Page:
After coming to overnight global fame for allegedly charging at a woman in North Dunedin, the ”Blacks Rd Ripper” has been identified as a baby possum named Mrs Scoby Lunchbox.
The story, which featured a distressed woman who had been “held hostage” by a possum late Sunday night, was picked up by the Guardian, the Independent and New York Post, among national and international media.
It did not come as a surprise to the Dunedin woman who previously cared for the baby possum that people were interested in its escapades.
”I think people are craving some light-hearted news at the moment, so I can understand why people are particularly amused by the story,” she said.
She came to look after the possum after a trapper friend killed Mrs Scoby Lunchbox’s mother, but could not bring himself to kill the baby possum.
As a compromise, he put her in his lunchbox next to his sandwiches and carried her in his backpack while he kept working.
Initially, the woman kept the possum on her cat’s electric blanket in a cat carrier, and fed her sweetened oat milk, carrots, apples and her favourite food, banana.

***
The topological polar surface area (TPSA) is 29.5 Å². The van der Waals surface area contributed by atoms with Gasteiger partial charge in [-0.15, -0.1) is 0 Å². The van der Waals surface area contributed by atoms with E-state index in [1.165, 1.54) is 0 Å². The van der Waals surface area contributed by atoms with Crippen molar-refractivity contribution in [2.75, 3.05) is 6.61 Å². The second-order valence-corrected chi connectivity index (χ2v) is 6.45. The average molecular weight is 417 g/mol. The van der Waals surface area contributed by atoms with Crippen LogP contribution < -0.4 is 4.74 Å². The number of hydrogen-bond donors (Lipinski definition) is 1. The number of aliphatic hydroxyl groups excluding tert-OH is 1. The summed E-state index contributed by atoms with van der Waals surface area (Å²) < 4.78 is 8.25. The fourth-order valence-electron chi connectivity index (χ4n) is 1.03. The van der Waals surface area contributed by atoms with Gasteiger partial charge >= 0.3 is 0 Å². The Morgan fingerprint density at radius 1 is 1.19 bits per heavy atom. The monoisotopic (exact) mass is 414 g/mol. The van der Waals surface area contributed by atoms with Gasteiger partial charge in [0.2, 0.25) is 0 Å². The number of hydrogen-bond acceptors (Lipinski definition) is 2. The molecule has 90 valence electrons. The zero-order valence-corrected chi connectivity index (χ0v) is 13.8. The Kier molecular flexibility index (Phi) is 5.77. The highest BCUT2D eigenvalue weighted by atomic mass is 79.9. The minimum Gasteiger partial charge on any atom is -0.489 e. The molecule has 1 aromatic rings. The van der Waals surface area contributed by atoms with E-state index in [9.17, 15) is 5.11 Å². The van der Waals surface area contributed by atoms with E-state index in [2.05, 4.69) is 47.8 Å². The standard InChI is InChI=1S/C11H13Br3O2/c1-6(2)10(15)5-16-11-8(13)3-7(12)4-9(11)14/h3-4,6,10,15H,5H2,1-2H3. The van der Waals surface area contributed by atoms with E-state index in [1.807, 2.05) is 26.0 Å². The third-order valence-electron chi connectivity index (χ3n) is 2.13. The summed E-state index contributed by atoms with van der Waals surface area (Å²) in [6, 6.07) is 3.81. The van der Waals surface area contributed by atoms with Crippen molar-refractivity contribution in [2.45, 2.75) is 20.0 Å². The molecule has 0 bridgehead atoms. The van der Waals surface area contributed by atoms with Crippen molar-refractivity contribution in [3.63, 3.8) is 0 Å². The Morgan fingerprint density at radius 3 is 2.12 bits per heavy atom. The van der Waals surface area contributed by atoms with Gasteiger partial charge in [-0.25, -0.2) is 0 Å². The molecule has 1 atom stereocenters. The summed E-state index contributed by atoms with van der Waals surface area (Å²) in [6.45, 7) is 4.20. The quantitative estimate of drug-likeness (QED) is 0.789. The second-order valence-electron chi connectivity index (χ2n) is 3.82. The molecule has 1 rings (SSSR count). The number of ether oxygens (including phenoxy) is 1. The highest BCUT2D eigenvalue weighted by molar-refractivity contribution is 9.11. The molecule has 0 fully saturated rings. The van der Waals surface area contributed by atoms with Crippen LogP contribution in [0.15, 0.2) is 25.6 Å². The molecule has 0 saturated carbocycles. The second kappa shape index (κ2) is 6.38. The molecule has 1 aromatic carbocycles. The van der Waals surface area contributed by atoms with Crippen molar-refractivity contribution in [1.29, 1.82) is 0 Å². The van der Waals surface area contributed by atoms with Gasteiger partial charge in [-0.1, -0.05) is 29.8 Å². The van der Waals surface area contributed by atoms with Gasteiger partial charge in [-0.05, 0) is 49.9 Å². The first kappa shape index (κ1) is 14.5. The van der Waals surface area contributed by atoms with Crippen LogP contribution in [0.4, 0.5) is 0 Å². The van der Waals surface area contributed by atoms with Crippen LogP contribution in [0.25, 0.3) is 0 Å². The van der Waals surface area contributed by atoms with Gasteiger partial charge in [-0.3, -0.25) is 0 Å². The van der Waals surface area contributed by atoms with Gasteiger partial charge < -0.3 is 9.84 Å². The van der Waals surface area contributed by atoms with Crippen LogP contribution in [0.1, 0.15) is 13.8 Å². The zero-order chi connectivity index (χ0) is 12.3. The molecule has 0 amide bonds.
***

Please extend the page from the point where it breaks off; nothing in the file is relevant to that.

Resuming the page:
“I didn’t feel like it was ethical to release her in the wild because of the ecological damage she would cause, but I also couldn’t bring myself to kill her.”
Eventually, the woman settled on a compromise: to wait until the possum was 1kg and get her spayed before mating season, which is in March.
Mrs Scoby Lunchbox had probably got lost around 10pm on Sunday, about an hour before a distressed woman called police to report she was “being held hostage” by the possum in her Blacks Rd home.
Senior Sergeant Craig Dinnissen said the woman reported that when she attempted to leave her house and reach her car the possum would charge, making her turn and flee back inside.
When police arrived soon after 11pm in the suburb of Opoho, they discovered a juvenile possum which, when they approached the door, appeared out of the dark and climbed an officer’s leg.
The Guardian reported veterinarian and animal behaviour expert Dr Rachael Stratton suggesting the possum was acting out of fear rather than aggression.
“The typical thing for most wild animals would be to run away. Unless, as it’s a juvenile, it is perhaps still learning how to deal with threats.”
The possum may have had fewer options for places to run and hide, because it was in an urban environment, she said.
The carer still hoped to find the possum, which police released on nearby Signal Hill, so it could be spayed.
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